• Cryo-EM structures of biochemically purified biomolecules and molecular machines can resolve individual atoms, water, and ions.
  • Cryo-ET structures of cells can resolve organelles and subcellular components at nanometer resolution, and macromolecular structures at near-atomic resolution.
  • Cryo-FLM can detect a fluorescent protein fused with a target of interest and correlate it with its cellular environment using Cryo-ET.
  • Microcrystal electron diffraction (micro-ED), a cryo-EM technique, can determine the atomic structure of small molecules or proteins from nanoscale 3D crystals.

BER Researchers Use Cryo-EM/ET to Study:

  • Viruses, bacteria, fungi, free-living algae, plant tissues, and cells under normal and environmentally stressed conditions
  • Root hairs and mycorrhizae, which play significant roles in plant nutrient exchange
  • Model soil systems with microbe-fungi interactions under different environmental conditions
  • Stream sediments and colloids (including iron colloids, the basis of nutrient transport and bog iron formation)
  • Natural products and metabolite structures

See more examples in Science Highlights

Sample Considerations

  • Accommodates biochemically purified biomolecules with molecular weights larger than ~28 kDa under different chemical conditions.
  • Cell environments in standard growth or culture conditions are preserved until the moment of plunge-freezing, which occurs on a millisecond timescale.
  • Ideal samples are less than 0.4 microns thick, either naturally or thinned by cryo-FIB or ultramicrotomy.
  • Samples thinner than 10 microns can be plunge-frozen, then thinned by cryo-FIB.
  • Tissue samples up to 200 microns thick can be high-pressure frozen, then cryo-sectioned by ultramicrotomy and thinned by cryo-FIB.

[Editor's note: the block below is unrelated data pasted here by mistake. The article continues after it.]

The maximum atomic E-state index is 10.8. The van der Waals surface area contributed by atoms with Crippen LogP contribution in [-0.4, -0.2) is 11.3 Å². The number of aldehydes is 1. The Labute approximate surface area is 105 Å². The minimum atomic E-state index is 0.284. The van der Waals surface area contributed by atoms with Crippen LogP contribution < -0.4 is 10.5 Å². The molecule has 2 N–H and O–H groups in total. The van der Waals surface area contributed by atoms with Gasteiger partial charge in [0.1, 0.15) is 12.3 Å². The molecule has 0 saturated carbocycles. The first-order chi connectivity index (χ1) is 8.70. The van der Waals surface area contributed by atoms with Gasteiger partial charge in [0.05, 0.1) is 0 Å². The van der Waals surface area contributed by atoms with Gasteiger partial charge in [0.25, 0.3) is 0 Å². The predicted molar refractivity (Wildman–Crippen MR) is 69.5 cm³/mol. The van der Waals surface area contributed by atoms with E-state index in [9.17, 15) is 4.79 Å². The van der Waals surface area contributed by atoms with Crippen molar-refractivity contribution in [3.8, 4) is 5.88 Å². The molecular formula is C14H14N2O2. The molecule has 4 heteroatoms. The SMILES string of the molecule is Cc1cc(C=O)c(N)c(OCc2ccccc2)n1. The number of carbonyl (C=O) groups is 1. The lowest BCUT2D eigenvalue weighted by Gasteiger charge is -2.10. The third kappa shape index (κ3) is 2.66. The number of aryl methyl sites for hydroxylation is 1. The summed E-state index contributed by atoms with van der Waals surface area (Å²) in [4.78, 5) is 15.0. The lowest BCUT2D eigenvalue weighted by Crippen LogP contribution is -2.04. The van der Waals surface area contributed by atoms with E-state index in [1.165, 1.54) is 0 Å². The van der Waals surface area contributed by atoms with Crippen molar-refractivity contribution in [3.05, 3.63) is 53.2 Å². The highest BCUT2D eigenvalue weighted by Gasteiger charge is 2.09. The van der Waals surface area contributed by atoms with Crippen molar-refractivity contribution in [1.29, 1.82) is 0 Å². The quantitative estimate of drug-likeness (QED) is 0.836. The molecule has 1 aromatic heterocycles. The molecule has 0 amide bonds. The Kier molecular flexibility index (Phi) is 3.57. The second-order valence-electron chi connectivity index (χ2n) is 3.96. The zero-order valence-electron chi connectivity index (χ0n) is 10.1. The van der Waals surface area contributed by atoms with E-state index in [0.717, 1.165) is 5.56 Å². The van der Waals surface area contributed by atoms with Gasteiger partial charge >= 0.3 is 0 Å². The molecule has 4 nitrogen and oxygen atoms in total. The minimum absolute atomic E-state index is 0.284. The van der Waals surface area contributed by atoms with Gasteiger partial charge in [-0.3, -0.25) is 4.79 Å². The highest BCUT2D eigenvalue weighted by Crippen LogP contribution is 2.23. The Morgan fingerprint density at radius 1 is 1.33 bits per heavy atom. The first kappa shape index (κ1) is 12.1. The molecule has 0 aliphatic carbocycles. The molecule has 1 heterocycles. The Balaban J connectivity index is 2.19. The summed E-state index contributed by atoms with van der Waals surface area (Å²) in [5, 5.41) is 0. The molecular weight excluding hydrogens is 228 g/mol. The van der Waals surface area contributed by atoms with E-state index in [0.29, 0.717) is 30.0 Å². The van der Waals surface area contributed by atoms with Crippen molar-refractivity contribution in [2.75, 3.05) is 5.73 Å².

• The standard sample support is a 3mm diameter electron microscope grid. Other types of sample supports may be accommodated.

Instruments at DOE User Facilities

Each instrument has unique characteristics. To determine the user facility and instrument best suited to your science questions, see additional information and contacts at the links below.

  • Laboratory for Biomolecular Structure (LBMS) — Brookhaven National Laboratory. Provides peer-reviewed research access, support, and training for the use of both high-end and screening cryo-EM.
  • Environmental Molecular Sciences Laboratory (EMSL) — Pacific Northwest National Laboratory. Multiple DOE-funded microscopes are available. EMSL periodically issues calls for user proposals from researchers interested in using cryo-EM and other capabilities (e.g., native mass spectrometry, fluorescence). Proposals for the use of only cryo-EM/ET or micro-ED may undergo an accelerated review and access process.
  • Stanford-SLAC Cryo-EM Center — SLAC National Accelerator Laboratory. Multiple instruments for cryo-EMcryo-ET, cryo-FIB-SEM, and cryo-FLM are available. Some of these facilities are accessible after a merit-based proposal evaluation by an expert panel. Training is open to global scientific investigators.